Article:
Jordan, a college student in Central Ohio, is a lot like many of his classmates. He does well in school, has a part-time internship, a solid group of friends – and also uses cocaine.
WOSU agreed to not use Jordan’s last name because he uses illegal drugs. Jordan said he and his friends occasionally use cocaine in combination with alcohol, but none of them carry Naloxone, an opioid overdose reversal drug, in case of exposure to fentanyl.
That could be a deadly mistake.
Jordan says he’s doesn’t know what he would do if he or one of his friends overdosed.
“I feel like I’d be able to tell something wasn’t right, but I’m not sure I would be able to say right off the top that I’m overdosing on fentanyl,” Jordan said.
The presence of the potent painkiller fentanyl in heroin contributed a huge spike in Ohio’s opioid epidemic. Now, prosecutors say cocaine users should be wary of fentanyl's deadly effects, too.
Figures from Franklin County death certificates show 30 percent of all overdose deaths in the county last year had both cocaine and fentanyl in their systems – more than double the number of cocaine-fentanyl related deaths the year before.
While cocaine can cause overdoses on its own, the increase in deaths where cocaine is present can at least partially be attributed to fentanyl, says Franklin County Chief Deputy Rick Minerd.
"Really, the story is not necessarily about cocaine deaths being up, but it's really about fentanyl showing up in pretty much everything," Minerd said.
This issue can affect anyone who uses illegal drugs, but one population is especially at risk: college students who use cocaine to party and study.
While some drug users may knowingly use cocaine and opioids in tandem, health officials say that likely isn’t the case for all drug users. A public health notice released in January suggested that fentanyl is being laced into many street drugs.
“If you are using any substance, you don’t really know what you’re getting. Fentanyl can be mixed with it — and it can kill you,” said health commissioner Dr. Mysheika W. Roberts.
U.S. Attorney Benjamin Glassman, who covers the Southern District of Ohio, says this can be tied back to Mexican drug cartels trying to get more people trapped into opioid addiction.
“There's a real market that they can see where you can get people to take cocaine become addicted because you've got this other [heroin] drug problem here,” Glassman said. “Cartels will deliver large quantities of cocaine and methamphetamine to the people who are otherwise distributing fentanyl and other drugs like that and just say like see what you can do with this product.”
But unlike heroin users, who often carry Naloxone to reverse overdoses, people using cocaine usually don’t suspect it to be laced with painkillers like fentanyl. Minerd says he’s seen fentanyl affect unsuspecting people from all backgrounds.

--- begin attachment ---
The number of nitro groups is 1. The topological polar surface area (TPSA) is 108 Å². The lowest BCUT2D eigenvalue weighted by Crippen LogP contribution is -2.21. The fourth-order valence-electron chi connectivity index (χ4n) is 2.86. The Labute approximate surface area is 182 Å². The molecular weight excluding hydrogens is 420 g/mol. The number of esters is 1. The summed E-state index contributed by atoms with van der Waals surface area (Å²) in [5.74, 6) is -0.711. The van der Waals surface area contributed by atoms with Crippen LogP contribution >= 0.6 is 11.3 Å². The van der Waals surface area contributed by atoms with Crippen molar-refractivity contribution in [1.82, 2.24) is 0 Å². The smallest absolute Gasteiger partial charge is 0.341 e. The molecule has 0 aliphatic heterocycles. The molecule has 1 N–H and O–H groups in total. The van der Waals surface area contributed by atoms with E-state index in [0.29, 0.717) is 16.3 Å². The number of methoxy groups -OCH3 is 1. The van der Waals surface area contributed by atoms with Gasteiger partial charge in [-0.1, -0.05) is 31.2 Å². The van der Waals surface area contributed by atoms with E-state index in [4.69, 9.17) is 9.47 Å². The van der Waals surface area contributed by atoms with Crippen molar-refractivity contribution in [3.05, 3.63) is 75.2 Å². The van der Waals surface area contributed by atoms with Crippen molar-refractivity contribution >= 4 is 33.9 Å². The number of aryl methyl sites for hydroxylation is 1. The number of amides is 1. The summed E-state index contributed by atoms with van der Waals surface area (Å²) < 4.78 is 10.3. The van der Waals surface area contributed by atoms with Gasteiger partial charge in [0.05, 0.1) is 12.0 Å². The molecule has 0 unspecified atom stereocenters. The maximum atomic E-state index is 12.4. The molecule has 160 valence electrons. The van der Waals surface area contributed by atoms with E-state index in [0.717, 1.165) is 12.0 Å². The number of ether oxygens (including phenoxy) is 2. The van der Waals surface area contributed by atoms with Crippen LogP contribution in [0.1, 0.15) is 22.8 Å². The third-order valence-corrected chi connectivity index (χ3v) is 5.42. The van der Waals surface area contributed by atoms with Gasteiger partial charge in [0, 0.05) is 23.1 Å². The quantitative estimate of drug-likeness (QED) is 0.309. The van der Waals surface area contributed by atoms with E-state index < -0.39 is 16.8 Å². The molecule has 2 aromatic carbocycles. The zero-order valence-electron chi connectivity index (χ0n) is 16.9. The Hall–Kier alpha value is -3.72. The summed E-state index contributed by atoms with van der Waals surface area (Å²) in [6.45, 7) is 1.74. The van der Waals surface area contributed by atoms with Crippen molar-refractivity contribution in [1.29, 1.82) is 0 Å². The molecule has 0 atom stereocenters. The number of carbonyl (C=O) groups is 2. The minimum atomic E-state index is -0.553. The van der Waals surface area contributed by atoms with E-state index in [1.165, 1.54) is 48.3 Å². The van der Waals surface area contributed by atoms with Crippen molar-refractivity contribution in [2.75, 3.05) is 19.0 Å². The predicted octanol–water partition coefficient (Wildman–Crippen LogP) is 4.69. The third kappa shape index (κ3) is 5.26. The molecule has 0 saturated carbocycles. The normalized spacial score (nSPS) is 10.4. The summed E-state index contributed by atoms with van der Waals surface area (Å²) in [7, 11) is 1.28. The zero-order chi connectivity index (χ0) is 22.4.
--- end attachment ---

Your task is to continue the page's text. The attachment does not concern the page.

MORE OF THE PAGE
“I've had people approach me in private and say, ‘Oh my God, my kid’s addicted, you know, I don't know where to go for help,’” Minerd said.
Minerd said nobody is immune from narcotics abuse.
“We've worked over those cases with some affluent areas of the city,” he said.
It might cross demographics, but exposure to fentanyl through cocaine is especially problematic for college students like Jordan.
Students have for years used prescription stimulants like Adderall to get ahead in their classes and achieve new highs when partying. Jordan said he started using Adderall to prepare for tests before experimenting with cocaine. Now he says cocaine is easy to get and gives him a better high.
Glassman said prescriptions for these stimulants are increasing, despite prescriptions for pain-relievers decreasing.
“You have people who may have a possible addiction to a prescription stimulant in much the same way that we had people getting possible addictions to an opioid because of prescription pain medication,” Glassman said.
And just like pill users eventually turning to heroin, Glassman says cash-strapped students addicted to prescription stimulants may eventually turn to street drugs that are cheaper and stronger.
“It may well end up for that addict being cheaper, maybe more effective in the sense of getting a more potent high, to try to get that same chemical from a street drug like cocaine or methamphetamine,” Glassman said.
Jordan isn’t alone in his use of the drug on college campuses. Over 100 doses of Naloxone were administered in the off-campus living area immediately surrounding Ohio State. An additional five were administered on Ohio State’s campus itself, though a spokesman for Ohio State said he could not confirm whether the people who received Naloxone were students.
Minerd said he's seen fentanyl used as a cutting agent for almost every drug besides marijuana. So it's possible some of these 119 Naloxone dosages can be attributed to cocaine laced with fentanyl.
For Jordan and other cocaine users like him, he doesn’t know where the drugs he and his friends share come from — and more dangerously — what’s in them.
“That's why the fentanyl thing is so scary,” Jordan said. “Because you have no idea where anything is sourced from truly unless you made it yourself.”